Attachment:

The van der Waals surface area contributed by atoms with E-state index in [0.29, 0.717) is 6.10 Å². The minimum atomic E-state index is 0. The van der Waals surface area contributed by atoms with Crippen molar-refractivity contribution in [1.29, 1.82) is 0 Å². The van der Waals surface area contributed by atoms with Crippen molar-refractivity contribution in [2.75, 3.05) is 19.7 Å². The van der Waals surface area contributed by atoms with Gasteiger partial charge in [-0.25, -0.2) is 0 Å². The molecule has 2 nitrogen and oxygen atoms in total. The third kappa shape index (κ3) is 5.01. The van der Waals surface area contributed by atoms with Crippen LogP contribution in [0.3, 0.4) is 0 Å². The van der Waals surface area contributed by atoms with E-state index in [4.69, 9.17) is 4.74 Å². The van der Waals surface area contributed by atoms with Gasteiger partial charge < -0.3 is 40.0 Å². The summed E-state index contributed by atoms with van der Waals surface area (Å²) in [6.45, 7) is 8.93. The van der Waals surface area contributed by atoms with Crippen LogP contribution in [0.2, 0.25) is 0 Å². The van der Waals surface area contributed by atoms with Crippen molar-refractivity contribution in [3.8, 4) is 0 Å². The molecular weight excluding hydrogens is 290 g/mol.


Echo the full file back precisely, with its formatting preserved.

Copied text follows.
The van der Waals surface area contributed by atoms with E-state index in [0.29, 0.717) is 6.10 Å². The minimum atomic E-state index is 0. The van der Waals surface area contributed by atoms with Crippen molar-refractivity contribution in [1.29, 1.82) is 0 Å². The van der Waals surface area contributed by atoms with Crippen molar-refractivity contribution in [2.75, 3.05) is 19.7 Å². The van der Waals surface area contributed by atoms with Gasteiger partial charge in [-0.25, -0.2) is 0 Å². The molecule has 2 nitrogen and oxygen atoms in total. The third kappa shape index (κ3) is 5.01. The van der Waals surface area contributed by atoms with Crippen LogP contribution in [0.3, 0.4) is 0 Å². The van der Waals surface area contributed by atoms with E-state index in [4.69, 9.17) is 4.74 Å². The van der Waals surface area contributed by atoms with Gasteiger partial charge < -0.3 is 40.0 Å². The summed E-state index contributed by atoms with van der Waals surface area (Å²) in [6.45, 7) is 8.93. The van der Waals surface area contributed by atoms with Crippen LogP contribution in [0.2, 0.25) is 0 Å². The van der Waals surface area contributed by atoms with Crippen molar-refractivity contribution in [3.8, 4) is 0 Å². The molecular weight excluding hydrogens is 290 g/mol.